Petri Käpylä (AIP)

Cracking the convective conundrum
When Sep 22, 2016 from 02:30 PM to 03:30 PM
  • Colloquium
Where SH Lecture Hall
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Convection plays a crucial role in many processes in stellar physics:  it is responsible for generating differential rotation and it is  thought to facilitate the growth of stellar magnetic fields via a turbulent dynamo. Convection also mixes the stellar matter efficiently  which is important in many phases of stellar evolution.

Current stellar models rely on mixing length models which predict a convection zone depth of 200Mm in the the Sun coinciding with helioseismic constraints. This implies that the largest convective scale, or so-called giant cells, should be excited at that scale. Recent helioseismic results, however, suggest very weak amplitudes for velocities at large scales. Furthermore, three-dimensional numerical simulations of stellar convection yield much higher velocities and struggle to reproduce observed large-scale effects such as solar differential rotation. This discrepancy between  observations and theory has been dubbed the `convective conundrum.'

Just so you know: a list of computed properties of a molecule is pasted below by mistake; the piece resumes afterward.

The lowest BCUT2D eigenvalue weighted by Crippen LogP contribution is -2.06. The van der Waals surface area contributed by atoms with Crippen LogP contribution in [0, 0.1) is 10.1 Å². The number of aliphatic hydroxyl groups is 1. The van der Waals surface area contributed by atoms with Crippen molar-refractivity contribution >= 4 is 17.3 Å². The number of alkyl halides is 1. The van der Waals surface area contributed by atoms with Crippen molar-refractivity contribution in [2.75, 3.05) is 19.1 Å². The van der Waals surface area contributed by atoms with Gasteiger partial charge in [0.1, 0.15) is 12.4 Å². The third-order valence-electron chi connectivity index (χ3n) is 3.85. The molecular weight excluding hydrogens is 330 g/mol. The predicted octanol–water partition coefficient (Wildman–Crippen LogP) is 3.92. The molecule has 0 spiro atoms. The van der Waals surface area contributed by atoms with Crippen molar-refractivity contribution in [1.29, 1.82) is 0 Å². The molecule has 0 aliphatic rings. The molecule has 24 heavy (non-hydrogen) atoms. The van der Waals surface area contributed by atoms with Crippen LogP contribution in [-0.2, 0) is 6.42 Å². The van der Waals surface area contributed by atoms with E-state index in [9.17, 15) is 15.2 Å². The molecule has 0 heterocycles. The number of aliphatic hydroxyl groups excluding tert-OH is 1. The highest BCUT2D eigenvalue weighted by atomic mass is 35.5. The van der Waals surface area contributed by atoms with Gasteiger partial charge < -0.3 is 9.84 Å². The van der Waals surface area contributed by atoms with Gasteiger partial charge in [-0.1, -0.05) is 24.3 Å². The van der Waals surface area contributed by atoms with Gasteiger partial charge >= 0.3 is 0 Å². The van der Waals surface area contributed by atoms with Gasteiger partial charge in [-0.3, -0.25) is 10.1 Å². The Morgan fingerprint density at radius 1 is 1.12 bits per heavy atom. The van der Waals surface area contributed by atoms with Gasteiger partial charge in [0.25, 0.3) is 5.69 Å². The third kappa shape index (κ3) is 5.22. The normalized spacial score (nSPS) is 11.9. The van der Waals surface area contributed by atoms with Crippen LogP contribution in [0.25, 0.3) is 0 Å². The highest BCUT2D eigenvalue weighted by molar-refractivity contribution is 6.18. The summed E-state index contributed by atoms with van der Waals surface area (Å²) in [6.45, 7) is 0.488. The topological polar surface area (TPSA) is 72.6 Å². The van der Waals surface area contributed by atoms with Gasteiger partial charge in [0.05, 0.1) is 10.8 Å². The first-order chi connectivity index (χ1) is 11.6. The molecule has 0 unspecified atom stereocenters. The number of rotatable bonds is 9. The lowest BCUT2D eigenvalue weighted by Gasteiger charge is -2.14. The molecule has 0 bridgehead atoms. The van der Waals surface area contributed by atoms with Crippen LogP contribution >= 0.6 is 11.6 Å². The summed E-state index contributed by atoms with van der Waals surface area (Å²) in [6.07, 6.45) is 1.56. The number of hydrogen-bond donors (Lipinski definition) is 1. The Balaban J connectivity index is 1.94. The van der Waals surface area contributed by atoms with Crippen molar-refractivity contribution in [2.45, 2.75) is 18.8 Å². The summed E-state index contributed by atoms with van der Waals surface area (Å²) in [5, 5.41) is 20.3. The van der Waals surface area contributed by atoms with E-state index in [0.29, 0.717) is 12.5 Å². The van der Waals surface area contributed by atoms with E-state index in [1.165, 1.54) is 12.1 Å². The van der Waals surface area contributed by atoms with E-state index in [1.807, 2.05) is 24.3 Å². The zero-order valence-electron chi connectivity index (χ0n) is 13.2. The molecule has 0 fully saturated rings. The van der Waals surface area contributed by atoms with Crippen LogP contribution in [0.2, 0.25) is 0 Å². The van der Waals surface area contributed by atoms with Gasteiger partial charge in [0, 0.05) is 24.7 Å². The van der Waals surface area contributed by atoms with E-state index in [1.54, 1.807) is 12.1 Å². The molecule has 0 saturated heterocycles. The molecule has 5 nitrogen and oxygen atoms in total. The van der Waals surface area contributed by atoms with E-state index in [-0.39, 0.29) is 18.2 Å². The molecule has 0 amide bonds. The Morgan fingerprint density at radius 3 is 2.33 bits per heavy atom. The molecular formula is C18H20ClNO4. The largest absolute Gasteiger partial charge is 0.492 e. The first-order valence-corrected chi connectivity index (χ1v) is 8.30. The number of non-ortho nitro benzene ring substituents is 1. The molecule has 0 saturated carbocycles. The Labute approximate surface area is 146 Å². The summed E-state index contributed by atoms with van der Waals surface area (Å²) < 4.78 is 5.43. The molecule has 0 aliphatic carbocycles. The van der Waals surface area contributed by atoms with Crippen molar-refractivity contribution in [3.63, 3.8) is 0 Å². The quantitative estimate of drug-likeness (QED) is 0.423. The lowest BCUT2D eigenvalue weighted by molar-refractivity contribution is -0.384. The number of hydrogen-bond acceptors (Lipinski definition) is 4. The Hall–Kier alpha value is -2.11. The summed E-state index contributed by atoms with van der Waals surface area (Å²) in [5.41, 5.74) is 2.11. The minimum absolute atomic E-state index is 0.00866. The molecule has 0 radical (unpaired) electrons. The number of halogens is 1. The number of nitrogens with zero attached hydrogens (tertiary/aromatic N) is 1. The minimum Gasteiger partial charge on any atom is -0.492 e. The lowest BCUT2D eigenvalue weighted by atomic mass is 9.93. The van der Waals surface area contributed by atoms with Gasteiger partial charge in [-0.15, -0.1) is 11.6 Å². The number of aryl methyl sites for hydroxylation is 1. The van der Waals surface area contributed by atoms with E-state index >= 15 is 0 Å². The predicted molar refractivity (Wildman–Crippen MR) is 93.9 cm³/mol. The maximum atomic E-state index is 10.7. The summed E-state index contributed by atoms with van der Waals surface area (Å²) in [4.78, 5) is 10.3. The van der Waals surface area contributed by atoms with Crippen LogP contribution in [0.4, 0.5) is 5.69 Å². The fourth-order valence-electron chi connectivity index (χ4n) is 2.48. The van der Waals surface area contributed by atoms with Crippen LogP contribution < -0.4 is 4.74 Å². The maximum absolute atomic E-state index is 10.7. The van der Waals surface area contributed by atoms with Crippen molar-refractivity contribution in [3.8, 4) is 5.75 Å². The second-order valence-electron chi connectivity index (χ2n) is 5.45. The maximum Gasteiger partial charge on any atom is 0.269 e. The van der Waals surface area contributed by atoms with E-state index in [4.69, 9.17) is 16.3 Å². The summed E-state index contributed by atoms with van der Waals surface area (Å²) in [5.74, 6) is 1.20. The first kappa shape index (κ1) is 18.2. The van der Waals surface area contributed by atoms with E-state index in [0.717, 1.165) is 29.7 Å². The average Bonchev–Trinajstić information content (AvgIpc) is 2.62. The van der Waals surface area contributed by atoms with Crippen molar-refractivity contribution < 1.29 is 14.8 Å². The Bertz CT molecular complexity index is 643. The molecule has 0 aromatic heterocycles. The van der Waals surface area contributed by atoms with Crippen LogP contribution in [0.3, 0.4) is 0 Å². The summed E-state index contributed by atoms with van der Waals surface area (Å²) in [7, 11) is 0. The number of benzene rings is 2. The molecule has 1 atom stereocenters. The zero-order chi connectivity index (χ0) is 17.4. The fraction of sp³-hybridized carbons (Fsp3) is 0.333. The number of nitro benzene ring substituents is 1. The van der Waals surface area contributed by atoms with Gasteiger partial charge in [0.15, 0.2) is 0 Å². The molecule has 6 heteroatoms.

This issue suggests that either the theory of stellar convection is fundamentally flawed or that the current simulations of stellar convection are too unrealistic or too far removed from stellar parameter regimes to be of practical use. However, all of these aspects are likely to be closely intertwined and that the solution requires improvements in all of them. The aim of the talk is to review current developments in stellar convection theory that can crack the convective conundrum.